Interplay between estrogen receptor and AKT in Estradiol-induced alternative splicing
1 Departments of Surgery, Indiana University School of Medicine, 980 West Walnut Street, Indianapolis, IN 46202, USA
2 Biochemistry and Molecular Biology, Indiana University School of Medicine, Indianapolis, IN, 46202, USA
3 Center for Computational Biology and Bioinformatics, Indiana University School of Medicine, Indianapolis, IN 46202, USA
4 Department of Molecular and Cellular Biology, Indiana University School of Medicine Program in Bioinformatics, School of Informatics, Indiana University, Indianapolis, IN 46202, USA
5 Department of Medical Oncology, Baylor College of Medicine, Houston, TX 77030, USA
6 Dana-Farber Cancer Institute, Boston, MA 02115, USA
7 Current address: Department of Molecular Medicine, University of South Florida, College of Medicine, 12901 Bruce B. Downs Blvd, Tampa, FL 33612, USA
8 Amyris, Emeryville, CA 94608, USA
9 Cambridge Research Institute and Department of Oncology, Cancer Research UK, University of Cambridge, Robinson Way, Cambridge, CB2 0RE, UK
Citation and License
BMC Medical Genomics 2013, 6:21 doi:10.1186/1755-8794-6-21Published: 11 June 2013
Alternative splicing is critical for generating complex proteomes in response to extracellular signals. Nuclear receptors including estrogen receptor alpha (ERα) and their ligands promote alternative splicing. The endogenous targets of ERα:estradiol (E2)-mediated alternative splicing and the influence of extracellular kinases that phosphorylate ERα on E2-induced splicing are unknown.
MCF-7 and its anti-estrogen derivatives were used for the majority of the assays. CD44 mini gene was used to measure the effect of E2 and AKT on alternative splicing. ExonHit array analysis was performed to identify E2 and AKT-regulated endogenous alternatively spliced apoptosis-related genes. Quantitative reverse transcription polymerase chain reaction was performed to verify alternative splicing. ERα binding to alternatively spliced genes was verified by chromatin immunoprecipitation assay. Bromodeoxyuridine incorporation-ELISA and Annexin V labeling assays were done to measure cell proliferation and apoptosis, respectively.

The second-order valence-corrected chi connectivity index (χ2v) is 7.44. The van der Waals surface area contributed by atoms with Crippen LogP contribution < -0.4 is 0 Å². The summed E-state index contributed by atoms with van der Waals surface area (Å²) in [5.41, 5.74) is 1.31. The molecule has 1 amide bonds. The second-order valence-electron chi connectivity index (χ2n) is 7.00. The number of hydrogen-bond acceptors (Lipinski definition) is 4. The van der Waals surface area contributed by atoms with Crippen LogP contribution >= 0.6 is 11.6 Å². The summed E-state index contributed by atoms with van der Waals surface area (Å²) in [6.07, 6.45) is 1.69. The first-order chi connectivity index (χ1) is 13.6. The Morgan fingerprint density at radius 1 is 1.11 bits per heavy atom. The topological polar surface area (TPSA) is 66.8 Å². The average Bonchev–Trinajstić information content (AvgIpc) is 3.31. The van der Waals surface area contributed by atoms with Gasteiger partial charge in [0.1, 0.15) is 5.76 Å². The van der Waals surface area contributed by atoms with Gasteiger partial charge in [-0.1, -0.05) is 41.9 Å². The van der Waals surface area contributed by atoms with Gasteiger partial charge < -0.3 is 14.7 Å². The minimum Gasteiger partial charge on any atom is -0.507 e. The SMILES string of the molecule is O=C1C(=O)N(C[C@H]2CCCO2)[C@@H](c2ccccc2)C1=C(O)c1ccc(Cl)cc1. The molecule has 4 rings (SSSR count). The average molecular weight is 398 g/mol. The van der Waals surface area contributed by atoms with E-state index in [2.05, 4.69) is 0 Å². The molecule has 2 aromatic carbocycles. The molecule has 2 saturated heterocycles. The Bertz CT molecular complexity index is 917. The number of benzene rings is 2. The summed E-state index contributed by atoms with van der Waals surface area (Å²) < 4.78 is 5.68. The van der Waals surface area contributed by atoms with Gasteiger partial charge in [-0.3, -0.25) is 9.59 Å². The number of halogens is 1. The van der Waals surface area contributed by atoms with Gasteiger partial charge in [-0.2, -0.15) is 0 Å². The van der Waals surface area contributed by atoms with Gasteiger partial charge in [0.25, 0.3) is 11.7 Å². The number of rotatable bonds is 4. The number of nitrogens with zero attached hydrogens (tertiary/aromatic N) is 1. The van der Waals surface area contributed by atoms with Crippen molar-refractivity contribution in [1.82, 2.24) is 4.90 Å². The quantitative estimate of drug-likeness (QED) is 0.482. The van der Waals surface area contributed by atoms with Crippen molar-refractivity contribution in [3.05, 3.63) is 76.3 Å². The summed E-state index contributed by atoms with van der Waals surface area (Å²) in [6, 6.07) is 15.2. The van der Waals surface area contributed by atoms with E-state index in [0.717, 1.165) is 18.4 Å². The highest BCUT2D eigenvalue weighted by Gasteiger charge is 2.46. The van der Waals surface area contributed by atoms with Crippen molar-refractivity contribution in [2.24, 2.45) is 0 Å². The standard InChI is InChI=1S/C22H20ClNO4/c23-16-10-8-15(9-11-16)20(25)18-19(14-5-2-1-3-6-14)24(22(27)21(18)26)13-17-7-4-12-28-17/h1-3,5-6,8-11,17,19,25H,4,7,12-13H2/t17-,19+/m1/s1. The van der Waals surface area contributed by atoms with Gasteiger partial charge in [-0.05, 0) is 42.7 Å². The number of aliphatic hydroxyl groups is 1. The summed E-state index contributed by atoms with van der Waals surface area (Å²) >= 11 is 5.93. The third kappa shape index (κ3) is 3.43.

We identified the targets of E2-induced alternative splicing and deconstructed some of the mechanisms surrounding E2-induced splicing by combining splice array with ERα cistrome and gene expression array. E2-induced alternatively spliced genes fall into at least two subgroups: coupled to E2-regulated transcription and ERα binding to the gene without an effect on rate of transcription. Further, AKT, which phosphorylates both ERα and splicing factors, influenced ERα:E2 dependent splicing in a gene-specific manner. Genes that are alternatively spliced include FAS/CD95, FGFR2, and AXIN-1. E2 increased the expression of FGFR2 C1 isoform but reduced C3 isoform at mRNA level. E2-induced alternative splicing of FAS and FGFR2 in MCF-7 cells correlated with resistance to FAS activation-induced apoptosis and response to keratinocyte growth factor (KGF), respectively. Resistance of MCF-7 breast cancer cells to the anti-estrogen tamoxifen was associated with ERα-dependent overexpression of FGFR2, whereas resistance to fulvestrant was associated with ERα-dependent isoform switching, which correlated with altered response to KGF.
E2 may partly alter cellular proteome through alternative splicing uncoupled to its effects on transcription initiation and aberration in E2-induced alternative splicing events may influence response to anti-estrogens.